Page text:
Issues to consider

The legal position is clear under the Animal Welfare Act 2006 (as devolved). Owners of animals protected under the Act must ensure their animal's needs are met, and prevent them enduring unnecessary suffering (Sections 3, 4 and 9), within the parameters of the caveats in Sections 4 and 9 (‘whether the conduct concerned was in all the circumstances that of a reasonably competent and humane person’, and the extent to which the steps the owners have taken to meet the animal's needs ‘are reasonable in all the circumstances, to the extent required by good practice’). Having brought the bitch to the surgery, the owners are clearly complying with the Act. However, beyond this point, compliance becomes problematic if they cannot fund the necessary treatment to avoid a worsening welfare situation. The veterinary surgeon has a legal and professional duty (RCVS 2017a) to the animal's welfare, but like the charity, no legal obligation to provide credit to owners of animals in distress.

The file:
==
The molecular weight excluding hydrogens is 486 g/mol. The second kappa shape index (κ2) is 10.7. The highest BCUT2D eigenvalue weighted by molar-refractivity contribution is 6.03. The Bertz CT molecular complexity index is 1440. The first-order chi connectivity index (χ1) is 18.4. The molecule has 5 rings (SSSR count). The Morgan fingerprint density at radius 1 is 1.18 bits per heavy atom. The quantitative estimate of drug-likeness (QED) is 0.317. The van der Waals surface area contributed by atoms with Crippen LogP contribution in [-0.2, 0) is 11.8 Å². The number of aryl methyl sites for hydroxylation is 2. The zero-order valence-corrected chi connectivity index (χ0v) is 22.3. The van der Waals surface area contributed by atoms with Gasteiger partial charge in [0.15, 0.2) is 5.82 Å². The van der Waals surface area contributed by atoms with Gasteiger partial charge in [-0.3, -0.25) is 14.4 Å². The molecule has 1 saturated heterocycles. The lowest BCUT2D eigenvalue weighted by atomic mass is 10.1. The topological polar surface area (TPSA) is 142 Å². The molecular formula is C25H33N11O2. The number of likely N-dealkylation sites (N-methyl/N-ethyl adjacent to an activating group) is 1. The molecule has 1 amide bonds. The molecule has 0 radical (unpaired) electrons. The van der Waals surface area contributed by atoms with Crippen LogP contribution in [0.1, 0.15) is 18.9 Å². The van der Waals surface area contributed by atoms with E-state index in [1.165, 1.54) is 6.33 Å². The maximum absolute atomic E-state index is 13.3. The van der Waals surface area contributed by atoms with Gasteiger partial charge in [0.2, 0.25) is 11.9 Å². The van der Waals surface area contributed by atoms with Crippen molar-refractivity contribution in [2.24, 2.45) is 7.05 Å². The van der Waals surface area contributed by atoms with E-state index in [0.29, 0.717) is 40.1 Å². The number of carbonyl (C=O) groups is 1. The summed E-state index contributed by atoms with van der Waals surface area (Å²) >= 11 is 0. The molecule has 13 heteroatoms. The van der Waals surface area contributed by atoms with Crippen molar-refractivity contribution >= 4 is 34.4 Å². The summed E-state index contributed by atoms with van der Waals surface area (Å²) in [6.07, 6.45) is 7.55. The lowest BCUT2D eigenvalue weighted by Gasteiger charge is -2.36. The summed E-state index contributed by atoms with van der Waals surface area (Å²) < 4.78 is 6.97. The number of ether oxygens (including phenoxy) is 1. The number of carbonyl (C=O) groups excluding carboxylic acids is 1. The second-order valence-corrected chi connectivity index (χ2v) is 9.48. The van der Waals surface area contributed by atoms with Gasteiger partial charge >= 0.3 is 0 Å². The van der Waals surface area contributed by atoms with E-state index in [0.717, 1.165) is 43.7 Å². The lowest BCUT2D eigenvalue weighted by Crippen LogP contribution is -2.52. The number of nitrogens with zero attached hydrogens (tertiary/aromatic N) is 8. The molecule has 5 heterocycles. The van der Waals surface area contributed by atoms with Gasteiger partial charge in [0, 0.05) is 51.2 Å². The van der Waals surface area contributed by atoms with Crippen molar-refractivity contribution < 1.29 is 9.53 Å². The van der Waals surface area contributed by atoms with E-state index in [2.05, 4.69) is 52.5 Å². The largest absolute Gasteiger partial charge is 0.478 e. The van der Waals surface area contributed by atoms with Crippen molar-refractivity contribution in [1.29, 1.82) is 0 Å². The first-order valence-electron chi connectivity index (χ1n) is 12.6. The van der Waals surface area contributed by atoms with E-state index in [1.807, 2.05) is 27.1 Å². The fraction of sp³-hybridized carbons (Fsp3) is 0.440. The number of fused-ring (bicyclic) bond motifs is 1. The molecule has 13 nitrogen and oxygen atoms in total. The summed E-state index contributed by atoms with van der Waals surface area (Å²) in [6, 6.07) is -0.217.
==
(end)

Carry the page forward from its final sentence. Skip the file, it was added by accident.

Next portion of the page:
Possible way forward

Along with responsibility for the animal's welfare, veterinarians also have responsibilities to their clients (RCVS 2017b). In order to avoid exposing the owners to the risk of prosecution, it is important to appropriately ensure that the client is aware of the legal obligations, and explore options for resolving the problem.

Given the welfare of a bitch with a closed pyometra may deteriorate rapidly, while a precipitous decision does not have to be made immediately, it needs to be made as a matter of urgency. The owner should therefore be allowed a reasonable amount of time to find alternative sources of finance, for example, loans from family and friends, other charities, or possibly referral to a private practice that would accept a payment plan, and this should be the preferred option.

If the bitch's owners cannot meet its needs as required in law, that is, by addressing the medical condition causing its worsening welfare, then two further options might be considered in the order below, although neither are likely to be palatable to the owner: